Housing with Supportive Services for Veterans

The Department of Housing and Urban Development estimated that nearly 40,000 veterans were homeless as of January 2016—making up about 10 percent of all people experiencing homelessness.

To help, the government is converting unneeded federal property into supportive housing for some of these vets. Today’s WatchBlog takes you inside some of these properties and shares what the Department of Veterans Affairs needs to do to improve its supportive housing program.

: Iowa Avenue—Building 412, Department of Veterans Affairs Medical Center, Dayton, Ohio

(Photos of supportive housing in Dayton, Ohio. Excerpted from GAO-17-101)

Supportive housing

Three major health risks contribute to veteran homelessness: mental health problems, substance abuse, and chronic illnesses.

Supportive housing is widely recognized as a key solution for persistent veteran homelessness since it can provide services that address many of these problems.

Figure 3: Examples of Services Offered to Improve Veterans’ Health and Well-being at Supportive-Housing Enhanced-Use Leases

(Excerpted from GAO-17-101)

VA and HUD teamed up with private and not-for-profit partners to convert surplus federal property into supportive housing. This housing was created using “enhanced-use leases.” This type of housing provides vulnerable vets with a place to live on a VA medical campus—where they can access an array of community and medical services.

What does living on a VA medical center campus look like?

Here’s one in New Jersey:

Valley Brook Village Phase I, Department of Veterans Affairs Medical Center, Lyons, New Jersey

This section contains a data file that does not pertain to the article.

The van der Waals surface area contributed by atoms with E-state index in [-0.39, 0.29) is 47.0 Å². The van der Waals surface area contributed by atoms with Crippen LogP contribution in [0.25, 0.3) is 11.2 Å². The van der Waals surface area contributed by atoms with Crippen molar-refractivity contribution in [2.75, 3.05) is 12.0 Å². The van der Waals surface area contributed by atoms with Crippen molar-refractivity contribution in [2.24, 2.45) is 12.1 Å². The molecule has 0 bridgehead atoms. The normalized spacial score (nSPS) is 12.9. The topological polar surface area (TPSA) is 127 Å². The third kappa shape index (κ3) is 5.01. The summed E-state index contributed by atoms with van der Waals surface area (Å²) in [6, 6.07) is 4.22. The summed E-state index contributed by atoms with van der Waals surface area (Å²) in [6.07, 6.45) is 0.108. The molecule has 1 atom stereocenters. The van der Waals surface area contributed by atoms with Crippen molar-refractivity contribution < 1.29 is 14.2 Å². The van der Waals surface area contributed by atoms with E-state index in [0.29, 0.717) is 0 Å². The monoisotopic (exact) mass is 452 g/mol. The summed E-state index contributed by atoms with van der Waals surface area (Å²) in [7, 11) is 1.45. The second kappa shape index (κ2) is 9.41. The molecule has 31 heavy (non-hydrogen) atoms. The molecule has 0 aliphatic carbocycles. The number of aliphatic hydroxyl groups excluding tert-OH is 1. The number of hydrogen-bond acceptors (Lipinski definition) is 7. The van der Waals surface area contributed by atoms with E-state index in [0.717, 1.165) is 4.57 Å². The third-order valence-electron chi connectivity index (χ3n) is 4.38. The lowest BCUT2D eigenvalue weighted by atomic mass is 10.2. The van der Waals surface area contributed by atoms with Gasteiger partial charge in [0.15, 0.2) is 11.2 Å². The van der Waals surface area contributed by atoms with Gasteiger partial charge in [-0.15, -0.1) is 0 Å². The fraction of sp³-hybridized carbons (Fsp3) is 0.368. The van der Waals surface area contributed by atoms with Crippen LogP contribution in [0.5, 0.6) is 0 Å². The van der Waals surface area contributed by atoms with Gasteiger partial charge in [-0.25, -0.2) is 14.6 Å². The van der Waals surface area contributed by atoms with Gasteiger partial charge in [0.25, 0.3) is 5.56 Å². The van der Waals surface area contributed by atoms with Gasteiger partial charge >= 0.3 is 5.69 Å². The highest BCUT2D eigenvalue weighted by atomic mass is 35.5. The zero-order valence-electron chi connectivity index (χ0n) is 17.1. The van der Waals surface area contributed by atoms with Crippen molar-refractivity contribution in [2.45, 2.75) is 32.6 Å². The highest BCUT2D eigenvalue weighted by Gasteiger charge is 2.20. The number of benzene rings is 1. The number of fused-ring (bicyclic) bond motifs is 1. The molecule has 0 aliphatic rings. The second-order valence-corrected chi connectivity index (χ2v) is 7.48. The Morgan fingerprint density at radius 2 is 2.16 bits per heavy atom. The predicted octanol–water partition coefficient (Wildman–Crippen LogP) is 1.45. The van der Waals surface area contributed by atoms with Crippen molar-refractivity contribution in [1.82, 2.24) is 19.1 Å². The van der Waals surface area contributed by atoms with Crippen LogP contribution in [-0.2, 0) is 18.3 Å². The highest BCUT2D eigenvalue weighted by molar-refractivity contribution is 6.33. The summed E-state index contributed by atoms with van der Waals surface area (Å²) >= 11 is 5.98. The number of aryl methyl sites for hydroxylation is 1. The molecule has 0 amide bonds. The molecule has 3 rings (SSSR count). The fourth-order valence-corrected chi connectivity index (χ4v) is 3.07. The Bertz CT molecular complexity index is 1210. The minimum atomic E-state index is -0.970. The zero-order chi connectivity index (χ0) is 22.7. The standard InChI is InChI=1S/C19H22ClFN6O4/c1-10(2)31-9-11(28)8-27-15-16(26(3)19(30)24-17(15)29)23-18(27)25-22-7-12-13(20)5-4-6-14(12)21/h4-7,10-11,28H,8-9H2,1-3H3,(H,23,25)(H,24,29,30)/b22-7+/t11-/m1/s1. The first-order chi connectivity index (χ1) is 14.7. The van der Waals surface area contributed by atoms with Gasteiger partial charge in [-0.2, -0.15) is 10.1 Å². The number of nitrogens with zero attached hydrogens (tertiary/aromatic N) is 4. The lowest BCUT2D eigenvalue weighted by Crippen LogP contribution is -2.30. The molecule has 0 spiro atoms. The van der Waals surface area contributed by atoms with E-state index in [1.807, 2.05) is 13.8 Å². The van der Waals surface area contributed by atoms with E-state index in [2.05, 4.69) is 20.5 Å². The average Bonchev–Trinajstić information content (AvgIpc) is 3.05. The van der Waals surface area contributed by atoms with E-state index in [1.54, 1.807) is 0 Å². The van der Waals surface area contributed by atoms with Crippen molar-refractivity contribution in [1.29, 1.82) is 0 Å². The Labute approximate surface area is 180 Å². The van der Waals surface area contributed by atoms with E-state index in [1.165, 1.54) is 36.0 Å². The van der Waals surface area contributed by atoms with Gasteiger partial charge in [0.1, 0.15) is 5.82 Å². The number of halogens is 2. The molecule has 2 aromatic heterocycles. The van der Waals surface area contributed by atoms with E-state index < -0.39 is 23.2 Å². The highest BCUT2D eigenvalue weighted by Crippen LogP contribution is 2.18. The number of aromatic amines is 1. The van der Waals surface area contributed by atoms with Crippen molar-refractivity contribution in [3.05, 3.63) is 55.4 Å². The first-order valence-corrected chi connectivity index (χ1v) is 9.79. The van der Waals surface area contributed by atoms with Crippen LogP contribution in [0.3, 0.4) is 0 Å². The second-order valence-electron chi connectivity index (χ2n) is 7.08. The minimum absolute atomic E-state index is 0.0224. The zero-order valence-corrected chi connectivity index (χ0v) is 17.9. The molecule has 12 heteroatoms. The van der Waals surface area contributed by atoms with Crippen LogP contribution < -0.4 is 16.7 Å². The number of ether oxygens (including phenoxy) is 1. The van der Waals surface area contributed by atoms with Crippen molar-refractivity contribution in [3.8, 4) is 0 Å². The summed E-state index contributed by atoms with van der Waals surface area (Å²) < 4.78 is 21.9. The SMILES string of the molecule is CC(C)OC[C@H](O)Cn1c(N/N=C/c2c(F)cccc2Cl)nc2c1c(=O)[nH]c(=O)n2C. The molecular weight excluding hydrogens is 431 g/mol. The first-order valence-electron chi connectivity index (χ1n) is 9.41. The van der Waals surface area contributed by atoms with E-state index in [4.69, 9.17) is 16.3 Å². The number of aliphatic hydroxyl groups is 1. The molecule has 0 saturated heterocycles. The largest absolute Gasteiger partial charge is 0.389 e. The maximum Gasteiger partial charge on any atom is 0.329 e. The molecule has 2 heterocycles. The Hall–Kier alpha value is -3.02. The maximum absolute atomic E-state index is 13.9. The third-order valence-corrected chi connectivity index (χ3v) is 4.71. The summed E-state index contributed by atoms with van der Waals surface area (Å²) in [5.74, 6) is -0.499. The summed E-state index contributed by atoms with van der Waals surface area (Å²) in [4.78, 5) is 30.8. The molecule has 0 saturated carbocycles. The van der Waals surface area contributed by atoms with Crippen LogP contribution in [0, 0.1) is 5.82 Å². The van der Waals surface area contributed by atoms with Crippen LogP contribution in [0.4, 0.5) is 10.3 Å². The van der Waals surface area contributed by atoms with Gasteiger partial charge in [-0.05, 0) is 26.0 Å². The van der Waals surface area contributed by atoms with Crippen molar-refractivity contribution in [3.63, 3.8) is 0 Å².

Another in Illinois:

Freedom’s Path I, Department of Veterans Affairs Medical Center, Hines, Illinois

And one in Minnesota:

Al Loehr Veterans and Community Studio Apartments, Department of Veterans Affairs Medical Center, St. Cloud, Minnesota

(Photos excerpted from GAO-17-101)

Our interactive graphics show the location and status of these units, as well as each state’s population of homeless veterans, as illustrated below.

The Department of Veterans Affairs' 70 Enhanced-Use Leases, as of September 2016(Excerpted from GAO-17-101)

Future housing

VA plans to develop additional supportive-housing using enhanced-use leases. But we found that VA officials did not completely document their decision-making process for selecting properties to convert. This means that VA can’t build on lessons learned when identifying and developing future properties.

We also found that VA has some outdated policies. For example, it doesn’t specifically provide guidance on how to determine whether a proposed project meets the needs of homeless vets. We made recommendations to address both of these issues.

To learn more, check out our full report.


  • Questions on the content of this post? Contact David Wise at wised@gao.gov.
  • Comments on GAO’s WatchBlog? Contact blog@gao.gov.
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